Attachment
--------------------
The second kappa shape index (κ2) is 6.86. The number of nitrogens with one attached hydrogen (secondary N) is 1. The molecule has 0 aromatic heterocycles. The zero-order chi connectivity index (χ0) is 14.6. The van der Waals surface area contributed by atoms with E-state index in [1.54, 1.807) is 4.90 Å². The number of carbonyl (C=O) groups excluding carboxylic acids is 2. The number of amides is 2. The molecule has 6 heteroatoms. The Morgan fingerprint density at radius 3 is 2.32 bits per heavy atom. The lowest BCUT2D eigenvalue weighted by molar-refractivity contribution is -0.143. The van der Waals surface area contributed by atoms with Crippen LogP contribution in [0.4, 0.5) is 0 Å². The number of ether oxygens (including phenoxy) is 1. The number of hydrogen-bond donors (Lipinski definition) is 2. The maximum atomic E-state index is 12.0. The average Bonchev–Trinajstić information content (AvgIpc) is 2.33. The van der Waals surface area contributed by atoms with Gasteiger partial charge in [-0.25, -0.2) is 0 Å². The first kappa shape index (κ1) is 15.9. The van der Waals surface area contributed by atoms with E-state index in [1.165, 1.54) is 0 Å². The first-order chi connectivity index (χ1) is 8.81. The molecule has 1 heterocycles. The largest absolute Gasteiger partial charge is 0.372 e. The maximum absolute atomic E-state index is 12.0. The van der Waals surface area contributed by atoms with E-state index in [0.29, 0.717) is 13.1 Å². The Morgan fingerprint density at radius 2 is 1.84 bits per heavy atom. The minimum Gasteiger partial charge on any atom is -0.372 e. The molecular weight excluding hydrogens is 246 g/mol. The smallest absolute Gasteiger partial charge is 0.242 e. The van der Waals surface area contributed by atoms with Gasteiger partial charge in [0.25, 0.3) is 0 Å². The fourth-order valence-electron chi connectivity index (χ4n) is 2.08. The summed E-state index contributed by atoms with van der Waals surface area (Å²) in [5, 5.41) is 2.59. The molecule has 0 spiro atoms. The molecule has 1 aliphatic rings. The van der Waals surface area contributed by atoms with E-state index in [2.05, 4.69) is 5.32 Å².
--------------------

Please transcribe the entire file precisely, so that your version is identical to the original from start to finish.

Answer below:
The second kappa shape index (κ2) is 6.86. The number of nitrogens with one attached hydrogen (secondary N) is 1. The molecule has 0 aromatic heterocycles. The zero-order chi connectivity index (χ0) is 14.6. The van der Waals surface area contributed by atoms with E-state index in [1.54, 1.807) is 4.90 Å². The number of carbonyl (C=O) groups excluding carboxylic acids is 2. The number of amides is 2. The molecule has 6 heteroatoms. The Morgan fingerprint density at radius 3 is 2.32 bits per heavy atom. The lowest BCUT2D eigenvalue weighted by molar-refractivity contribution is -0.143. The van der Waals surface area contributed by atoms with Crippen LogP contribution in [0.4, 0.5) is 0 Å². The number of ether oxygens (including phenoxy) is 1. The number of hydrogen-bond donors (Lipinski definition) is 2. The maximum atomic E-state index is 12.0. The average Bonchev–Trinajstić information content (AvgIpc) is 2.33. The van der Waals surface area contributed by atoms with Gasteiger partial charge in [-0.25, -0.2) is 0 Å². The first kappa shape index (κ1) is 15.9. The van der Waals surface area contributed by atoms with E-state index in [1.165, 1.54) is 0 Å². The first-order chi connectivity index (χ1) is 8.81. The molecule has 1 heterocycles. The largest absolute Gasteiger partial charge is 0.372 e. The maximum absolute atomic E-state index is 12.0. The van der Waals surface area contributed by atoms with E-state index in [0.29, 0.717) is 13.1 Å². The Morgan fingerprint density at radius 2 is 1.84 bits per heavy atom. The minimum Gasteiger partial charge on any atom is -0.372 e. The molecular weight excluding hydrogens is 246 g/mol. The smallest absolute Gasteiger partial charge is 0.242 e. The van der Waals surface area contributed by atoms with Gasteiger partial charge in [0.25, 0.3) is 0 Å². The fourth-order valence-electron chi connectivity index (χ4n) is 2.08. The summed E-state index contributed by atoms with van der Waals surface area (Å²) in [5, 5.41) is 2.59. The molecule has 0 spiro atoms. The molecule has 1 aliphatic rings. The van der Waals surface area contributed by atoms with E-state index in [2.05, 4.69) is 5.32 Å².